‘The Ramayana School’- Morals before Maths and Character before Coding
April 21, 2021, 9:02 p.m.
This year, Rama Navami falls on April 21 and the festival is celebrated to commemorate the birth of Lord Ram. Every character and every development in the mythological Hindu cult Ramayana teaches us valuable life lessons. Unfortunately, due to rapid evolution, there are very few children who are taught about this epic.
In the 14 years of exile, King Rama teaches us many leadership lessons and life lessons. He lost his kingdom; his wife was abducted and he almost lost his life during the war in Lanka. Even after such grave challenges he never left the path of goodness, he never left the path of honesty and he never left his values. And in the end, Rama emerged as a winner. Ramayana has many leadership lessons packed in it which we need to unpack.
Since it is important that children inherit the good lessons in life, Indian author Shantanu Gupta founded the ‘Ramayana school’- to provide a platform for students to engage in Ramayana from a logical perspective and to give them a better learning experience.
Speaking on the need for such schools, Gupta who is a TV panelist shared, “Life is much more complex and mere classroom education will not serve the purpose. The subjects taught in school will definitely improve cognition and academically, a student might perform well. However, there is a lot more that a child needs to understand to lead a good life. The stories from Ramayana provide an ethical framework to make choices, importantly informed choices. Also, through such epics, one can imbibe values and improve critical thinking which cannot be done through subjects.”
“India is a country of real heroes and children must be taught about their endurance, courage, loyalty, abilities and values. Unfortunately, the glory of Indian civilisation is being diminished and the need of the hour is bringing back the lost cultural glory- the true knowledge of Indian civilisation,” added Gupta who has represented India in many international conferences on economy and policy, in Germany, Malaysia and Srilanka.
“My idea is to present the ancient abundant knowledge through modern techniques. We organise quizzes, puzzles, Olympiads, etc to engage the children in learning from the Indian heroes. We also run the Ramayana series which includes lessons for parenting, corporate life, etc,” said Gupta, one of the curators for Kumbh and Ayodhya art festivals.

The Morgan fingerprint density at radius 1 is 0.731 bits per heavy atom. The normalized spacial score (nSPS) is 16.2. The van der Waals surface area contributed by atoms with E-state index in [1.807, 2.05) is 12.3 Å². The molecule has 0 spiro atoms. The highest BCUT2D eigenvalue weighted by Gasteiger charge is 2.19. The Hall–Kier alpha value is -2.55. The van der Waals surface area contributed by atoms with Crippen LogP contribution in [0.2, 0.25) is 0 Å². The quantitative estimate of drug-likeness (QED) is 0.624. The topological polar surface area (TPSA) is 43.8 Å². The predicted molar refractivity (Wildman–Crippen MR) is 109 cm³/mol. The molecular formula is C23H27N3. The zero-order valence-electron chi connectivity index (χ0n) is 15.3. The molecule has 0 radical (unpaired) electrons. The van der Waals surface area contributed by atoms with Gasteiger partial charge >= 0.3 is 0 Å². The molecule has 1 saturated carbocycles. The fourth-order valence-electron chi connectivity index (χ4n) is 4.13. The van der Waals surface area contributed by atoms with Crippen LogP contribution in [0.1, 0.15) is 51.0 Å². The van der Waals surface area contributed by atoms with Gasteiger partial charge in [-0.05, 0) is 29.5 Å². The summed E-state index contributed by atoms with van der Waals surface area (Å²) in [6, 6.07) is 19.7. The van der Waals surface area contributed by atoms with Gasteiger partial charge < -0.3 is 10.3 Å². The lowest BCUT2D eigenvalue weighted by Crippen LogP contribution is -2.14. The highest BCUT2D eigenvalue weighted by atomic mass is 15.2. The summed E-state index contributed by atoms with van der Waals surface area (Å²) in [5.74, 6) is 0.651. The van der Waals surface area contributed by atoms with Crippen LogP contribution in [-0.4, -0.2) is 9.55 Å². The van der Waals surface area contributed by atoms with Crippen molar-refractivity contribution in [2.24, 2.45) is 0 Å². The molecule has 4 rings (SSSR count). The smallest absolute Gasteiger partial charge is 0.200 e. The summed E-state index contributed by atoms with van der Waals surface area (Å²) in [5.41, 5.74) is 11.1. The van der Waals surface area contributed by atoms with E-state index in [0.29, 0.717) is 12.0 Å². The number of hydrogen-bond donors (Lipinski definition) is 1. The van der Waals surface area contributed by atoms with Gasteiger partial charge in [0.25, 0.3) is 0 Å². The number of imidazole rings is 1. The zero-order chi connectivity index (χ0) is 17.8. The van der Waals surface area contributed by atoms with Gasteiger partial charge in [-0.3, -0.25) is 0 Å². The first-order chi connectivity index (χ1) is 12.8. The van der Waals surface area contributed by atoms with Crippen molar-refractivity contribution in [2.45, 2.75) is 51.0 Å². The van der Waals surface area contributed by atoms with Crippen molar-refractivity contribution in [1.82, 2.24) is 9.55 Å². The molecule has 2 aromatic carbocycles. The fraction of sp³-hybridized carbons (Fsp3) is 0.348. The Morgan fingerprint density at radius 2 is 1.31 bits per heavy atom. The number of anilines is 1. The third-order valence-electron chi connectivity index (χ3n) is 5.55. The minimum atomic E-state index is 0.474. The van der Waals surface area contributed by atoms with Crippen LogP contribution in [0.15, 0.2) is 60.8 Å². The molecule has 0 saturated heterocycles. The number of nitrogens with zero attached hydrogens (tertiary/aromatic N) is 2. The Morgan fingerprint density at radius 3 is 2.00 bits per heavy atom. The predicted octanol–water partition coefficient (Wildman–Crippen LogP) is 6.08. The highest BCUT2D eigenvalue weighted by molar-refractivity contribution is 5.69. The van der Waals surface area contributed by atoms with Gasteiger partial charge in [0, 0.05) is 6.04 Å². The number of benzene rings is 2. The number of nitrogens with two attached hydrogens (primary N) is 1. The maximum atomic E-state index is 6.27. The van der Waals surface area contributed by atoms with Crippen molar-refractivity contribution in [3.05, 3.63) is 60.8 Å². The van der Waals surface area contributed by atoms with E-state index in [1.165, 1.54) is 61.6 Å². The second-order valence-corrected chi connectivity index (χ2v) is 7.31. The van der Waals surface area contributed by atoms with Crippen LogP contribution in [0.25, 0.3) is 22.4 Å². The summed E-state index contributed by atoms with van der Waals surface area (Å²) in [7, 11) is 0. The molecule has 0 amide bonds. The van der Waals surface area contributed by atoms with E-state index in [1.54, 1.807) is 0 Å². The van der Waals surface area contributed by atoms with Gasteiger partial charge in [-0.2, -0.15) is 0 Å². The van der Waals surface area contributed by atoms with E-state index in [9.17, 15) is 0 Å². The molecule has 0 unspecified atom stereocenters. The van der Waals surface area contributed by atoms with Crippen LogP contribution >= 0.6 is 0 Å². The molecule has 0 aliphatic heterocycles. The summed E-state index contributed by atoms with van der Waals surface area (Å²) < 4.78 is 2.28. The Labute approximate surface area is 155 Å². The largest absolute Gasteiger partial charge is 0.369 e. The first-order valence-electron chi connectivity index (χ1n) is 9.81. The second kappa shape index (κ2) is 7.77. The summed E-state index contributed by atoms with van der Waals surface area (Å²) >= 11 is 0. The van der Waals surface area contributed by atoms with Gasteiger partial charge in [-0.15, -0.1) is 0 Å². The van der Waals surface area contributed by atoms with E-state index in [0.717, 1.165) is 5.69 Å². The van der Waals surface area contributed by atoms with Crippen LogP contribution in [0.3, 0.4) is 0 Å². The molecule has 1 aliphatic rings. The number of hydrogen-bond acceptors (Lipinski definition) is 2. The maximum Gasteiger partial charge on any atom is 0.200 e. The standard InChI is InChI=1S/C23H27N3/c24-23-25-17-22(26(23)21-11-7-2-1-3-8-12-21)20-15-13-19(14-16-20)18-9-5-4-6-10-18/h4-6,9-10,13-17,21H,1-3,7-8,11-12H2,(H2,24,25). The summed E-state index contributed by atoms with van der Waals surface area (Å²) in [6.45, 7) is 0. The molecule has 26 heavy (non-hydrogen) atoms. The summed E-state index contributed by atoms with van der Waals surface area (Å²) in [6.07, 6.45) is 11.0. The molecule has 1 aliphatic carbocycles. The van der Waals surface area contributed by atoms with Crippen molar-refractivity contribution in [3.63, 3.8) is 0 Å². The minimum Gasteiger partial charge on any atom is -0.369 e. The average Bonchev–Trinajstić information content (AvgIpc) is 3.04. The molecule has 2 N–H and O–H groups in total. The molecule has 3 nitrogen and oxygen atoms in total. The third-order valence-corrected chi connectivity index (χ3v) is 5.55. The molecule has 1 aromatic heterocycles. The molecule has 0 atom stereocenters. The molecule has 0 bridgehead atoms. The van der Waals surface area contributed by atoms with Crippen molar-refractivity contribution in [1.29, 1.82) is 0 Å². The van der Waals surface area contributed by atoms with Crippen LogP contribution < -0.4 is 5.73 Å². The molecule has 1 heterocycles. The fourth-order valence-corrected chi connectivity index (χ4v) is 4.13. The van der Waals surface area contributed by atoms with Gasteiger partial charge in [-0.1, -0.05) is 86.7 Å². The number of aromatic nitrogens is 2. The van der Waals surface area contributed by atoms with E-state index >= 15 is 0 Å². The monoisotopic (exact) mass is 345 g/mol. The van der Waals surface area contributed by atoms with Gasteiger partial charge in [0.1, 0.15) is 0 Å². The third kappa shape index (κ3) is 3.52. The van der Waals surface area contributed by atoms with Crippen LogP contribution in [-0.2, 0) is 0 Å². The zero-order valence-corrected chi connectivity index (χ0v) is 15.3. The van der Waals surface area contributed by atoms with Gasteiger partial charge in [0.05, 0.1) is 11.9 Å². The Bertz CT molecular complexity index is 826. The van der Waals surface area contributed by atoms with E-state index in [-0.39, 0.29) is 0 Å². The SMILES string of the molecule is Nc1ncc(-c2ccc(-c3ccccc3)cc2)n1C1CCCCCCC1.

Having explained on the Ramayana school the discussion further proceeded on what made Gupta realise the need to revive the lost glory of India. Gupta shared that after working in Information Technology and Business Consulting, over many years in India, Cyprus, Switzerland, Israel and Hungary, he heard his calling and left his corporate career for the social sector. When Gupta was in his early thirties, he had decided to take a plunge into the social sector and Gupta feels that life has been rewarding since then.
After working for a couple of years, Shantanu did his Post Graduate Certificate in Business Management from Xavier’s Labour Research Institute (XLRI), Jamshedpur. To enrich his knowledge in the social and political themes, in the year 2008, Gupta pursued his Masters in Governance and Development in the Institute of Development Studies (IDS), University of Sussex, United Kingdom.
While working in the corporate sector, Gupta always put his best foot forward both in terms of his work and social service. “I enjoyed doing voluntary work with local organisations as I was always aligned to contribute for the betterment of the marginalised communities,” reminisced Gupta. A political analyst, Gupta had worked for a renowned think tank, Center for Civil Society (CCS) and had also worked in the hinterlands of Bundelkhand with UNICEF in Uttar Pradesh. “Life in Bundelkhand was very different from what life was in the cities. Lifestyle saw a paradigm shift yet it was an enriching experience,” recalled 42-year-old Gupta.
Gupta, in 2014, founded a youth-based organization YUVA (Youth United Volunteer Action) Foundation which is working with youth, on spreading awareness among youth, on policy, politics and social issues. He has also led large-scale remedial education interventions with Naandi Foundation in Andhra Pradesh, Maharashtra & New Delhi. Gupta’s Yuva foundation was the youth engagement and training partner for MUDRA e-Rickshaw program, attended by Prime Minister Narendra Modi, under which thousands of cycle rickshaw pullers were upgraded to battery run rickshaws through Mudra loans.
Shantanu strongly feels that sports are an amazing medium to bring people together and empower them. While compiling PM Narendra Modi’s #ManKiBaat radio sessions in the form of a book, he got to know about the FIFA under-17 football world cup being hosted by India in 2017. He got motivated by PM’s calling to take football to every town, every village and every street. Gupta played one of the leading roles in organizing a football match, between Parliamentarians lead by Minister Babul Supriyo & MP Manoj Tiwari vs Bollywood Eleven lead by Abhishek Bachchan and Ranvir Kapoor, to promote FIFA under-17 football world cup.
A writer by passion, Gupta has authored four books – Education Policy in India – Voice, Choice and Incentives (CCS), Compilation of Prime Minister’s Mann Ki Baat (Kapot Books) and Uttar Pradesh, Vikas Ki Pratiksha Mein (Bloomsbury) and The Monk Who Became Chief Minister (Bloomsbury). “Most of us wish to leave a mark in society before we leave this planet. For me, writing is a body of knowledge and I consider it as a legacy which can be passed to the generations to come,” concluded Gupta, a TEDx speaker.
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